Takeaway from a ridiculous YouTube copyright case

Automatic content filtering does not work. Period.

This month, a department of the New York University School of law had to explain in detail “how the most sophisticated copyright filter in the world prevented them from… explaining copyright law!”

Takeaway from a ridiculous YouTube copyright case /img/youtube-ridiculous-takedown.jpg

Earlier on, they had posted on YouTube the video of a debate over “how and when one song can infringe the copyright of another”.

That video was automatically “flagged by YouTube’s Content ID system for multiple claims of infringement” by one of the music companies that own the song used as example in the debate.

And then they had to use all their knowledge, and clout, wasting a lot of time and money for no good reason, to make YouTube cancel the claims, and put the video back online. This is what they learned (nothing really new, alas, but it is useful anyway to have such recent and detailed proofs):

First, how much it is challenging to dispute an allegation of infringement by large rightsholders… even for a center that is “home to some of the top technology and intellectual property scholars in the world, as well as people who have actually operated the notice and takedown processes for large online platforms. For an average Joe, it would be impossible, period. Even if he is surely right.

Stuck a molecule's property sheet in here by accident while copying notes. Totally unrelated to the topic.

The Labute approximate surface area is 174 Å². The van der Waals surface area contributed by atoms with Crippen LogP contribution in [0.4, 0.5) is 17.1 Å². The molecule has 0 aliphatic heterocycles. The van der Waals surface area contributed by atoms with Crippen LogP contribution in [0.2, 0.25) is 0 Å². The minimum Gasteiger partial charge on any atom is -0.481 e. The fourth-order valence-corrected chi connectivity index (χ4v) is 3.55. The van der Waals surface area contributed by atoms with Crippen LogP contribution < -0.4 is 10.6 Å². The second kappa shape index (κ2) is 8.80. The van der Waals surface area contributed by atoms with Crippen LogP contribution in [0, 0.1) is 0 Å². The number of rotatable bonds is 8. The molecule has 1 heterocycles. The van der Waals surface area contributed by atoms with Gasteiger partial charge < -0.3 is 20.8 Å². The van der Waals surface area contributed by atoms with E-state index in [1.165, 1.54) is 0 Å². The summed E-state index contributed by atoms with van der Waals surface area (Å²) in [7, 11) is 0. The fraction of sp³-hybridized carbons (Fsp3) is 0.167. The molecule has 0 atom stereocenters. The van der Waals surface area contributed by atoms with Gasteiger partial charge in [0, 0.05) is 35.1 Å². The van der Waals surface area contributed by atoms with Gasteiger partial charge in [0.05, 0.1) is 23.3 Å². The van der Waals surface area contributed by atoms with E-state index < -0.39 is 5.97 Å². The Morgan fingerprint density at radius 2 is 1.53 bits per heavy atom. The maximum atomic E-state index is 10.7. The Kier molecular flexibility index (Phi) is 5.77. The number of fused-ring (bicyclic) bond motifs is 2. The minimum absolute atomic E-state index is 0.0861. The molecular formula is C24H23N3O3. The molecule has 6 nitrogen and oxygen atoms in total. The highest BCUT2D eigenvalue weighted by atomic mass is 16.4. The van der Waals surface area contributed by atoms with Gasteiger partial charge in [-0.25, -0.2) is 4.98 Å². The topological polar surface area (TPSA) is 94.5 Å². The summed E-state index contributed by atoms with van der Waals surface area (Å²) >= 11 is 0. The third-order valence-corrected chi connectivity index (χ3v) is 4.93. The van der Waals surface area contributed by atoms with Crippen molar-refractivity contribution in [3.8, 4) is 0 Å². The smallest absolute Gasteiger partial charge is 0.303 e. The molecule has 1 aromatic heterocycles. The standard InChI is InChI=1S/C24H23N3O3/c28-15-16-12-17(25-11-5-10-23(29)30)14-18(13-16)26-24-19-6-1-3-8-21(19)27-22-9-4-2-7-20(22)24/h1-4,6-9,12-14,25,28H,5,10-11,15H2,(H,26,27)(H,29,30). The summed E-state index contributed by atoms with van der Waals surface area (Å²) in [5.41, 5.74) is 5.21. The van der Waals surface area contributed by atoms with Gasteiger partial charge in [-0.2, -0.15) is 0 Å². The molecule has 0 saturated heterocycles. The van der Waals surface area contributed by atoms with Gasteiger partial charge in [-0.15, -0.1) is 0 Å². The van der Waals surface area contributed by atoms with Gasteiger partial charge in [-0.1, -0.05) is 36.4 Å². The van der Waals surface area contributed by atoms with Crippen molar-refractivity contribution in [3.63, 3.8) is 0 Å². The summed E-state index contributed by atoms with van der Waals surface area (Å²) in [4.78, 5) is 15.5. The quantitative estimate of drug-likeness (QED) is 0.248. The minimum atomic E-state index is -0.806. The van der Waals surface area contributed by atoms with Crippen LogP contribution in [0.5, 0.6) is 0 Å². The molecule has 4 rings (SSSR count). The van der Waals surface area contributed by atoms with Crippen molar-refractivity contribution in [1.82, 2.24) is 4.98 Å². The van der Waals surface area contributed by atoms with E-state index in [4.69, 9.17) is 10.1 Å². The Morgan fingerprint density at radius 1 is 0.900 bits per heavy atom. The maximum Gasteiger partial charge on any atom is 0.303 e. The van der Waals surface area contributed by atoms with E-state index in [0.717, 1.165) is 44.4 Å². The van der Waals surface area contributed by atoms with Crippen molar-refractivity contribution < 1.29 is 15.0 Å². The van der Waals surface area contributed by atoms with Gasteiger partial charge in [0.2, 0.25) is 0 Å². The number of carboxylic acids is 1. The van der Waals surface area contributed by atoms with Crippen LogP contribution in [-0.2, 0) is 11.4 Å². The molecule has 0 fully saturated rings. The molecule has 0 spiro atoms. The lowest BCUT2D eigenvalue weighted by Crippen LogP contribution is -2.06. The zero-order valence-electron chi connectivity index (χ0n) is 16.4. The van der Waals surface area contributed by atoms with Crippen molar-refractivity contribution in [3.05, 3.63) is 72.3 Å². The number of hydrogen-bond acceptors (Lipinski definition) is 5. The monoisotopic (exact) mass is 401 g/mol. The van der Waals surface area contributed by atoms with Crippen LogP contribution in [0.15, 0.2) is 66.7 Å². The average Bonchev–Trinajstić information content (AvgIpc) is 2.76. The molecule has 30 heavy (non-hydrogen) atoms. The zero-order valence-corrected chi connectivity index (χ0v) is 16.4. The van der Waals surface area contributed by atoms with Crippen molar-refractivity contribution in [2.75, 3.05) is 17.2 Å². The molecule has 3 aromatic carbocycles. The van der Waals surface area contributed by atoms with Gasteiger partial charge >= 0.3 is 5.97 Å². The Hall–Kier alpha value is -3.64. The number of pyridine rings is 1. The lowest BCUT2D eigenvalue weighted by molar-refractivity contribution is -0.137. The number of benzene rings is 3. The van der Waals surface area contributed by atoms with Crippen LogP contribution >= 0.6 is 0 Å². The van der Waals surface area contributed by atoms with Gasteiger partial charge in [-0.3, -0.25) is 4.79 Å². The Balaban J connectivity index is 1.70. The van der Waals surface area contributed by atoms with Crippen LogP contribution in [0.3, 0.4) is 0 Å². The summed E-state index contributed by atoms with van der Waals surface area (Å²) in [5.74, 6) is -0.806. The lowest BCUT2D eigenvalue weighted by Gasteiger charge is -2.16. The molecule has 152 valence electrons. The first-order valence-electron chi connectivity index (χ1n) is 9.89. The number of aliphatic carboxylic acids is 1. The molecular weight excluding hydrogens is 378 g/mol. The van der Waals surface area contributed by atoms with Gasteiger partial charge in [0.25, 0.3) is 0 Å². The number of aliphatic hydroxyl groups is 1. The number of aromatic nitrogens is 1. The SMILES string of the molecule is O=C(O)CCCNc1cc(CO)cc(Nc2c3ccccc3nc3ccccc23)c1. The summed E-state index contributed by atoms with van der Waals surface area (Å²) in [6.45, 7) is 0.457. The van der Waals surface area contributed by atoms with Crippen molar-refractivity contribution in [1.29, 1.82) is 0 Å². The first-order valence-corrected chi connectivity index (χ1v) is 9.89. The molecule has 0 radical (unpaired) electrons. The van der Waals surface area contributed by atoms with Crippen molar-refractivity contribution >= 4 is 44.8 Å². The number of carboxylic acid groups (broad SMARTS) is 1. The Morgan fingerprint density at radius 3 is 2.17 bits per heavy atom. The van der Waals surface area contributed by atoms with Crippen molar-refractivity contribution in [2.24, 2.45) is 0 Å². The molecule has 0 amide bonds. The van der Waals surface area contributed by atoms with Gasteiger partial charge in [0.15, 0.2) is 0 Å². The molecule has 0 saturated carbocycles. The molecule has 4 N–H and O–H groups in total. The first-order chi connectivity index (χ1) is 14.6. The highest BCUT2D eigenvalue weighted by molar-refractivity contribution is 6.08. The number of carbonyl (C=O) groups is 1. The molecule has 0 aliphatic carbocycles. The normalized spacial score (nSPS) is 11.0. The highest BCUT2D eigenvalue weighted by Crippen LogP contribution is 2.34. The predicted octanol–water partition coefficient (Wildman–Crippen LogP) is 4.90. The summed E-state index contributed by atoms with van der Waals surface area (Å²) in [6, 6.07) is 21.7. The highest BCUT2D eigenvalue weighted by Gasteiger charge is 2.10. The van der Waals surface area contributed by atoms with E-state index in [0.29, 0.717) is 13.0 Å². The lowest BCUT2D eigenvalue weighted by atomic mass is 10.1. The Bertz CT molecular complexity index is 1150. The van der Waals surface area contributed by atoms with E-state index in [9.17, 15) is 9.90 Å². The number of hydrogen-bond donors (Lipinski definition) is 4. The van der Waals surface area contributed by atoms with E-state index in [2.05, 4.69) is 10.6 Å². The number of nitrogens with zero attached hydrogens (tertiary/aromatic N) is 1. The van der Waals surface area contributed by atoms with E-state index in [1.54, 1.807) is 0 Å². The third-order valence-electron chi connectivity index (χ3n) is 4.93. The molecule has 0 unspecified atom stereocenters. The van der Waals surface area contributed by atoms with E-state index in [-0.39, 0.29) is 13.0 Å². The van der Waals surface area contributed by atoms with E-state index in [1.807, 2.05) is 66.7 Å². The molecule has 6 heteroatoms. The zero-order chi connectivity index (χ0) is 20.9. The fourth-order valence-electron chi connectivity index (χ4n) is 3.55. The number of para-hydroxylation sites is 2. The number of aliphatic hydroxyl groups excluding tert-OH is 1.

Second, it highlights the imperfect nature of automated content screening and the importance of process when automation goes wrong.

A system that assumes any match to an existing work is infringement needs a robust process to deal with the situations where that is not the case: “No matter how much automation allows you to scale, the system will still require informed and fair human review at some point”

Third: it highlights the costs of things going wrong. The YouTube copyright enforcement system is likely the most expensive and sophisticated copyright enforcement system ever created. If even this system has these types of flaws, it is likely that the systems set up by smaller sites will be even less perfect.

Executive summary: automated online censorship, I mean: content filtering, simply cannot work alone. It simply can’t. Never forget it.

(This post was drafted in March 2020, but only put online in August, because… my coronavirus reports, of course